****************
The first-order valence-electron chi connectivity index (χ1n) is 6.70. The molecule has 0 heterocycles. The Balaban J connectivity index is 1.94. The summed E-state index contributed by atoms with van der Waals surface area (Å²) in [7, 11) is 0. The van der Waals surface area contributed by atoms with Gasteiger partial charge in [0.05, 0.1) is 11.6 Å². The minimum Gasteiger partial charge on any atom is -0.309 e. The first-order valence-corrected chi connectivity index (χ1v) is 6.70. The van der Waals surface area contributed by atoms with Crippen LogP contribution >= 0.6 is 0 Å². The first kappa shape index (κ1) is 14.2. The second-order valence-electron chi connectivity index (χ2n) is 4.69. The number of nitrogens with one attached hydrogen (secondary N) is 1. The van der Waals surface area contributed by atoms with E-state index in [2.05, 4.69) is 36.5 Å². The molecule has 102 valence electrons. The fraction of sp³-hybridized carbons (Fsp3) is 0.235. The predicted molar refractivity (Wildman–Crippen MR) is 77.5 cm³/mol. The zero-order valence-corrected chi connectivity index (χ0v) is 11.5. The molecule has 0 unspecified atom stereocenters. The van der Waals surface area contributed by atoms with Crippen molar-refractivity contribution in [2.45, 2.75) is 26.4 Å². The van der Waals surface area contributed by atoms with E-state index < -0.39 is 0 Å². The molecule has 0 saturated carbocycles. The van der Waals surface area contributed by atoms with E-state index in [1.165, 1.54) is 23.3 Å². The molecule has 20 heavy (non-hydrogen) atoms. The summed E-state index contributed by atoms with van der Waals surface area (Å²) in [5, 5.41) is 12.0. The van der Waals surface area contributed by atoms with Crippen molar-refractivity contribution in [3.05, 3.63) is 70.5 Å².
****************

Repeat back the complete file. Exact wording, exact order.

The first-order valence-electron chi connectivity index (χ1n) is 6.70. The molecule has 0 heterocycles. The Balaban J connectivity index is 1.94. The summed E-state index contributed by atoms with van der Waals surface area (Å²) in [7, 11) is 0. The van der Waals surface area contributed by atoms with Gasteiger partial charge in [0.05, 0.1) is 11.6 Å². The minimum Gasteiger partial charge on any atom is -0.309 e. The first-order valence-corrected chi connectivity index (χ1v) is 6.70. The van der Waals surface area contributed by atoms with Crippen LogP contribution >= 0.6 is 0 Å². The first kappa shape index (κ1) is 14.2. The second-order valence-electron chi connectivity index (χ2n) is 4.69. The number of nitrogens with one attached hydrogen (secondary N) is 1. The van der Waals surface area contributed by atoms with E-state index in [2.05, 4.69) is 36.5 Å². The molecule has 102 valence electrons. The fraction of sp³-hybridized carbons (Fsp3) is 0.235. The predicted molar refractivity (Wildman–Crippen MR) is 77.5 cm³/mol. The zero-order valence-corrected chi connectivity index (χ0v) is 11.5. The molecule has 0 unspecified atom stereocenters. The van der Waals surface area contributed by atoms with Crippen molar-refractivity contribution in [2.45, 2.75) is 26.4 Å². The van der Waals surface area contributed by atoms with E-state index < -0.39 is 0 Å². The molecule has 0 saturated carbocycles. The van der Waals surface area contributed by atoms with E-state index in [1.165, 1.54) is 23.3 Å². The molecule has 20 heavy (non-hydrogen) atoms. The summed E-state index contributed by atoms with van der Waals surface area (Å²) in [5, 5.41) is 12.0. The van der Waals surface area contributed by atoms with Crippen molar-refractivity contribution in [3.05, 3.63) is 70.5 Å².